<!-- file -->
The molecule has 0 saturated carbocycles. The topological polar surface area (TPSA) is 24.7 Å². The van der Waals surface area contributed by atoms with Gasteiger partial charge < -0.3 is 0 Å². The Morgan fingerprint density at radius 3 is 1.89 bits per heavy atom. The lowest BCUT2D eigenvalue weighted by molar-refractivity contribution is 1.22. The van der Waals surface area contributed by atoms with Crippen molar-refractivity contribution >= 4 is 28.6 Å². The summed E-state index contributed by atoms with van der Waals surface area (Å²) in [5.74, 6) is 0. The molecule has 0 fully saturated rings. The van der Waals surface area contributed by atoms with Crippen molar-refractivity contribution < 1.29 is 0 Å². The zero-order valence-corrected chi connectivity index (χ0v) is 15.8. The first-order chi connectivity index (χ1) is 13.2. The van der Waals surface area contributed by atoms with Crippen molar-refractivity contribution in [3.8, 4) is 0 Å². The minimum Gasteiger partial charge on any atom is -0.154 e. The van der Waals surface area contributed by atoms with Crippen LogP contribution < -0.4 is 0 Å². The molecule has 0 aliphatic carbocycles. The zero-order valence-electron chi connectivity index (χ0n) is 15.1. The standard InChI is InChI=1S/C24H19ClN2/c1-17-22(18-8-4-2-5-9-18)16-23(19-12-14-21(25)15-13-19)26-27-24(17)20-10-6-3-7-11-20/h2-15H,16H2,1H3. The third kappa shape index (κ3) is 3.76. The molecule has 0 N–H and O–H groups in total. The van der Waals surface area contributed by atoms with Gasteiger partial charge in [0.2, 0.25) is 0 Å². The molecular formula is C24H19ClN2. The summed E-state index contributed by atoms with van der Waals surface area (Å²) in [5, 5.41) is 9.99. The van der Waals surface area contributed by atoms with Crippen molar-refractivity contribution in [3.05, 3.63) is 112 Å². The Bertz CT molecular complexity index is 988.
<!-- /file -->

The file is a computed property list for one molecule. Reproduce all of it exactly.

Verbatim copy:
The molecule has 0 saturated carbocycles. The topological polar surface area (TPSA) is 24.7 Å². The van der Waals surface area contributed by atoms with Gasteiger partial charge < -0.3 is 0 Å². The Morgan fingerprint density at radius 3 is 1.89 bits per heavy atom. The lowest BCUT2D eigenvalue weighted by molar-refractivity contribution is 1.22. The van der Waals surface area contributed by atoms with Crippen molar-refractivity contribution >= 4 is 28.6 Å². The summed E-state index contributed by atoms with van der Waals surface area (Å²) in [5.74, 6) is 0. The molecule has 0 fully saturated rings. The van der Waals surface area contributed by atoms with Crippen molar-refractivity contribution < 1.29 is 0 Å². The zero-order valence-corrected chi connectivity index (χ0v) is 15.8. The first-order chi connectivity index (χ1) is 13.2. The van der Waals surface area contributed by atoms with Crippen molar-refractivity contribution in [3.8, 4) is 0 Å². The minimum Gasteiger partial charge on any atom is -0.154 e. The van der Waals surface area contributed by atoms with Crippen LogP contribution < -0.4 is 0 Å². The molecule has 0 aliphatic carbocycles. The zero-order valence-electron chi connectivity index (χ0n) is 15.1. The standard InChI is InChI=1S/C24H19ClN2/c1-17-22(18-8-4-2-5-9-18)16-23(19-12-14-21(25)15-13-19)26-27-24(17)20-10-6-3-7-11-20/h2-15H,16H2,1H3. The third kappa shape index (κ3) is 3.76. The molecule has 0 N–H and O–H groups in total. The van der Waals surface area contributed by atoms with Gasteiger partial charge in [0.2, 0.25) is 0 Å². The molecular formula is C24H19ClN2. The summed E-state index contributed by atoms with van der Waals surface area (Å²) in [5, 5.41) is 9.99. The van der Waals surface area contributed by atoms with Crippen molar-refractivity contribution in [3.05, 3.63) is 112 Å². The Bertz CT molecular complexity index is 988.